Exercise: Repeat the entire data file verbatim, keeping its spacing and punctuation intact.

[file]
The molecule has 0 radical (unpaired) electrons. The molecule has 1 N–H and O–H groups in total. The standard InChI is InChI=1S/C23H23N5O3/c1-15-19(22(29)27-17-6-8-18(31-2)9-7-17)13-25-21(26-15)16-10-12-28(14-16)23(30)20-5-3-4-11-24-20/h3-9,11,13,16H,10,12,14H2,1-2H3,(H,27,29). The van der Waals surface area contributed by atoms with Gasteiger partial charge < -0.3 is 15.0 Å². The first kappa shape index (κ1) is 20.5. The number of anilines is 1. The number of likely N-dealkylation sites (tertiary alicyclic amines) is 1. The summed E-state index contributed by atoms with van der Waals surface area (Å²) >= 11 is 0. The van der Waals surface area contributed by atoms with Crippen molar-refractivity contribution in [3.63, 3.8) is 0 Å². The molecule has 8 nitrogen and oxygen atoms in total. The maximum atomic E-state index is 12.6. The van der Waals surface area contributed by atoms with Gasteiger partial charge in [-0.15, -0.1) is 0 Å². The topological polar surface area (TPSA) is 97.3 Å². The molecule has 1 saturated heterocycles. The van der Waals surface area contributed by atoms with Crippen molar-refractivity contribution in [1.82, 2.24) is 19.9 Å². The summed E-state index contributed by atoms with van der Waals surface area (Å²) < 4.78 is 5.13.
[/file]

The molecule has 0 radical (unpaired) electrons. The molecule has 1 N–H and O–H groups in total. The standard InChI is InChI=1S/C23H23N5O3/c1-15-19(22(29)27-17-6-8-18(31-2)9-7-17)13-25-21(26-15)16-10-12-28(14-16)23(30)20-5-3-4-11-24-20/h3-9,11,13,16H,10,12,14H2,1-2H3,(H,27,29). The van der Waals surface area contributed by atoms with Gasteiger partial charge < -0.3 is 15.0 Å². The first kappa shape index (κ1) is 20.5. The number of anilines is 1. The number of likely N-dealkylation sites (tertiary alicyclic amines) is 1. The summed E-state index contributed by atoms with van der Waals surface area (Å²) >= 11 is 0. The van der Waals surface area contributed by atoms with Crippen molar-refractivity contribution in [3.63, 3.8) is 0 Å². The molecule has 8 nitrogen and oxygen atoms in total. The maximum atomic E-state index is 12.6. The van der Waals surface area contributed by atoms with Gasteiger partial charge in [-0.15, -0.1) is 0 Å². The topological polar surface area (TPSA) is 97.3 Å². The molecule has 1 saturated heterocycles. The van der Waals surface area contributed by atoms with Crippen molar-refractivity contribution in [1.82, 2.24) is 19.9 Å². The summed E-state index contributed by atoms with van der Waals surface area (Å²) < 4.78 is 5.13.